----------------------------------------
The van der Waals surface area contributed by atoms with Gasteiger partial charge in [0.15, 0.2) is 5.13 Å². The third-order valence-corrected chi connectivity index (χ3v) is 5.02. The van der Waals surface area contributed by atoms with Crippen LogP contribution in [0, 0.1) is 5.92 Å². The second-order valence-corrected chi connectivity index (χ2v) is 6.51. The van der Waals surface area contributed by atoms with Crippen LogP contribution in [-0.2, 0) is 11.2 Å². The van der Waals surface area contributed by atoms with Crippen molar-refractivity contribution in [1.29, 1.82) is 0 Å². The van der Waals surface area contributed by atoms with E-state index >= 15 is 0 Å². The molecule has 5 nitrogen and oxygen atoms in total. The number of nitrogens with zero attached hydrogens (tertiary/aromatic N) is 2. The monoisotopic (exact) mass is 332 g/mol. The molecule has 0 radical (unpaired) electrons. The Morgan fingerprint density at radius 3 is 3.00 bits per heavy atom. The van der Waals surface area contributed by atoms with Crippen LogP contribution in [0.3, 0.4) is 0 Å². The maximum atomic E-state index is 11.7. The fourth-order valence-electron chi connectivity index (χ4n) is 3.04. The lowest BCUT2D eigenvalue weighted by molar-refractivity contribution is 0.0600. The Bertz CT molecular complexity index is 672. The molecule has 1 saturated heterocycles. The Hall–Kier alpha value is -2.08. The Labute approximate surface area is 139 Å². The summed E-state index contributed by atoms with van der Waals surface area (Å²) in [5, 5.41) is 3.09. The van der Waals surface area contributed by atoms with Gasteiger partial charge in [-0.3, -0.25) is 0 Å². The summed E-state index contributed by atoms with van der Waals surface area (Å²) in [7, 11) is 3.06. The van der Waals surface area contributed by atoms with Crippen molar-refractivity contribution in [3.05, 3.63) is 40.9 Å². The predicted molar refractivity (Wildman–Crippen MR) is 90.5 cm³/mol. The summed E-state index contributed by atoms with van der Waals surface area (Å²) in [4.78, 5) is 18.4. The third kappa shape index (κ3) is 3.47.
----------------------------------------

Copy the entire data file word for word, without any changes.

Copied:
The van der Waals surface area contributed by atoms with Gasteiger partial charge in [0.15, 0.2) is 5.13 Å². The third-order valence-corrected chi connectivity index (χ3v) is 5.02. The van der Waals surface area contributed by atoms with Crippen LogP contribution in [0, 0.1) is 5.92 Å². The second-order valence-corrected chi connectivity index (χ2v) is 6.51. The van der Waals surface area contributed by atoms with Crippen LogP contribution in [-0.2, 0) is 11.2 Å². The van der Waals surface area contributed by atoms with Crippen molar-refractivity contribution in [1.29, 1.82) is 0 Å². The van der Waals surface area contributed by atoms with E-state index >= 15 is 0 Å². The molecule has 5 nitrogen and oxygen atoms in total. The number of nitrogens with zero attached hydrogens (tertiary/aromatic N) is 2. The monoisotopic (exact) mass is 332 g/mol. The molecule has 0 radical (unpaired) electrons. The Morgan fingerprint density at radius 3 is 3.00 bits per heavy atom. The van der Waals surface area contributed by atoms with Crippen LogP contribution in [0.3, 0.4) is 0 Å². The maximum atomic E-state index is 11.7. The fourth-order valence-electron chi connectivity index (χ4n) is 3.04. The lowest BCUT2D eigenvalue weighted by molar-refractivity contribution is 0.0600. The Bertz CT molecular complexity index is 672. The molecule has 1 saturated heterocycles. The Hall–Kier alpha value is -2.08. The Labute approximate surface area is 139 Å². The summed E-state index contributed by atoms with van der Waals surface area (Å²) in [5, 5.41) is 3.09. The van der Waals surface area contributed by atoms with Gasteiger partial charge in [-0.3, -0.25) is 0 Å². The summed E-state index contributed by atoms with van der Waals surface area (Å²) in [7, 11) is 3.06. The van der Waals surface area contributed by atoms with Crippen molar-refractivity contribution in [3.05, 3.63) is 40.9 Å². The predicted molar refractivity (Wildman–Crippen MR) is 90.5 cm³/mol. The summed E-state index contributed by atoms with van der Waals surface area (Å²) in [4.78, 5) is 18.4. The third kappa shape index (κ3) is 3.47.